Heavy Lifting for Pitching Velocity


In the second episode of the @Topvelocity #pitchingtips show we discuss how heavy lifting is beneficial to pitching velocity. A lot of pitchers are told not to lift heavy weights. Coaches tell them that it will tighten them up, make them slow or make them too big. The coaches that think this are obviously thinking of bodybuilding. Big, huge, overly muscly guys walking around in speedos because that is the popular form of lifting in the United States. However, at Topvelocity we use olympic lifting and heavy load training, both of which have hundreds of studies that correlate to increases in pitching velocity.

The Bigger, Stronger and Faster Pitcher

Yes, heavy load training does make you get bigger, but it is a good bigger! Just because you heavy load train it doesn’t mean you are going to balloon up like a bodybuilder. Olympic weightlifters are some of the most powerful athletes in the world, but they do not look like huge, immobile, muscle blobs. In fact, they are far from it they tend to be extremely flexible and lean. Our goal in the 3x and 2x velocity programs is to gain some of the power that the olympic weightlifters have and many studies have shown that lifting 80% of your 1 rep max enhances your mechanical power output. So, if you want to train to enhance your power you need to lift heavy in order to reap the benefits. It is not the only thing you need to do, but it is a piece of the puzzle to develop the high velocity pitcher.

Baseball is way behind in developing their players for performance. Football has been developing players for years and it shows up in the NFL combine. Baseball does not have a combine so we don’t get to see their athletic numbers like we do in football. However, we do have a study called Anthropometric and Performance Comparisons in Professional Baseball Players by Jay Hoffman and Jose Vazquez that showed us that the average vertical jump in the MLB was 28 inches. The average vertical jump for outside linebackers (average size was most similar to baseball players average size) in football was 34 inches. The reason probably has a lot to do with their training. Football players start training for power their freshmen year of high school all the way to the combine. If baseball players are lucky their coaches have them train this way in high school, but usually they start lifting in college. Even in college a lot of the coaches don’t have their players training the right way for power. Imagine if players started lifting for power in high school all the way through college. We would be producing some very impressive athletes.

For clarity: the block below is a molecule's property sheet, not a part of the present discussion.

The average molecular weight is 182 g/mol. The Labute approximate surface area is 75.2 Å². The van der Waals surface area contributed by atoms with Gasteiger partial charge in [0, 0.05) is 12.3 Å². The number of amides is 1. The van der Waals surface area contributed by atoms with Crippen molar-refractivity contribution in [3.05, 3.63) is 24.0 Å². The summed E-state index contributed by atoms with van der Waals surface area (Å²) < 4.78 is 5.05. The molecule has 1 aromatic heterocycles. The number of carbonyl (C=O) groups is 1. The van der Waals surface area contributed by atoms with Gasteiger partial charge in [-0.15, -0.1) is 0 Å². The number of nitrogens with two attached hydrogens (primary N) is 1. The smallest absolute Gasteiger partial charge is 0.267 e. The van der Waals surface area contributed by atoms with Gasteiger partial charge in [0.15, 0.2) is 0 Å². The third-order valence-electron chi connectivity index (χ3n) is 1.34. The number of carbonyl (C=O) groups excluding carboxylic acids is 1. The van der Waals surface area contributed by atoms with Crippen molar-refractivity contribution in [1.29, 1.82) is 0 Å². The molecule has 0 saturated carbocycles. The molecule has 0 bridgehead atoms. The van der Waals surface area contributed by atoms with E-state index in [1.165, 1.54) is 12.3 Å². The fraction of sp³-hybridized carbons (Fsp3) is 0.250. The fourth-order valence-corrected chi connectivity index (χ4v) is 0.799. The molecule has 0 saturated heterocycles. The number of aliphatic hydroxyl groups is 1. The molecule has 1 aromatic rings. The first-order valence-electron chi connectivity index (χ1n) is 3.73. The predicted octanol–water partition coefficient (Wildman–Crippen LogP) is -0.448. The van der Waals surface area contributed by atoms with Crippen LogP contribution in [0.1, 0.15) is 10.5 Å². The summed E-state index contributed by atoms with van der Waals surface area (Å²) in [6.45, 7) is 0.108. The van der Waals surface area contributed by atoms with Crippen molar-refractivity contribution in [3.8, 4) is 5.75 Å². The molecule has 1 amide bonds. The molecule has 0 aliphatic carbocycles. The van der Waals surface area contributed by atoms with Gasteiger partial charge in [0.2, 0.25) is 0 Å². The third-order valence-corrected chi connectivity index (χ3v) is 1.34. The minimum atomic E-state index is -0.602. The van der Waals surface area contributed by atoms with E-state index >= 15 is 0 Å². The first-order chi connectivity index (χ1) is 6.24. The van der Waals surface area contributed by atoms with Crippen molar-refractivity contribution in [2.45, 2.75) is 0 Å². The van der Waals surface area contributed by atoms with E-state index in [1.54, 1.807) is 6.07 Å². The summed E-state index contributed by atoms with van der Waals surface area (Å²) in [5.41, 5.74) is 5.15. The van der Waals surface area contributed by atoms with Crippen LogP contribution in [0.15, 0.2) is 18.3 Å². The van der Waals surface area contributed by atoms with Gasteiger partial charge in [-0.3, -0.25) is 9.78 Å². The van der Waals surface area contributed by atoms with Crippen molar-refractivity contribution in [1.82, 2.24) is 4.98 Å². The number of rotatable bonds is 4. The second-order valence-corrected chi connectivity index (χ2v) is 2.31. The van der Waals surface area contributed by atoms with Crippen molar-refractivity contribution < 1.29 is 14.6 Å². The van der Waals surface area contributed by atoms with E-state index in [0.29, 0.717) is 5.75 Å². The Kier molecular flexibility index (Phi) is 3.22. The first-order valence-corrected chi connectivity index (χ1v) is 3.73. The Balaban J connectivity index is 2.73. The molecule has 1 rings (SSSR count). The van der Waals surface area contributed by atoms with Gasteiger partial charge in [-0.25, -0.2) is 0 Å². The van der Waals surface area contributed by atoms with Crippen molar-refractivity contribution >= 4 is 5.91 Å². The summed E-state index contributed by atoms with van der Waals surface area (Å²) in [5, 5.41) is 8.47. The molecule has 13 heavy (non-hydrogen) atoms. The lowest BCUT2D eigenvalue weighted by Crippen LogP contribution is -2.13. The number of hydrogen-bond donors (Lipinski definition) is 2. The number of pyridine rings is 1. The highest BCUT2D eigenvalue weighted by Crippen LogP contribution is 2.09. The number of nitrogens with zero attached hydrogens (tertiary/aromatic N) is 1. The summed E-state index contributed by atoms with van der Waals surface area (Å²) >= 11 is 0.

Baseball players need to know how to train for performance and get out of the conventional wisdom holding them back. Start training the right way in high school and be amazed at the type of athlete you become by the time you go to college. Even if your not in high school if you start training the right way you can eventually turn yourself into a beast athlete. Conventional wisdom is holding a lot of athletes back and not allowing them to become the athlete they can be. So, if you want to start throwing harder, running faster and hitting farther then you need to be training to develop that power and heavy lifting is part of that training.

Heavy Lifting for Pitchers Reference:

  1. Hoffman, Jay R., Jose Vazquez, Napoleon Pichardo, and Gershon Tenenbaum. “Anthropometric and Performance Comparisons in Professional Baseball Players.” Journal of Strength and Conditioning Research 23.8 (2009): 2173-178. Web.
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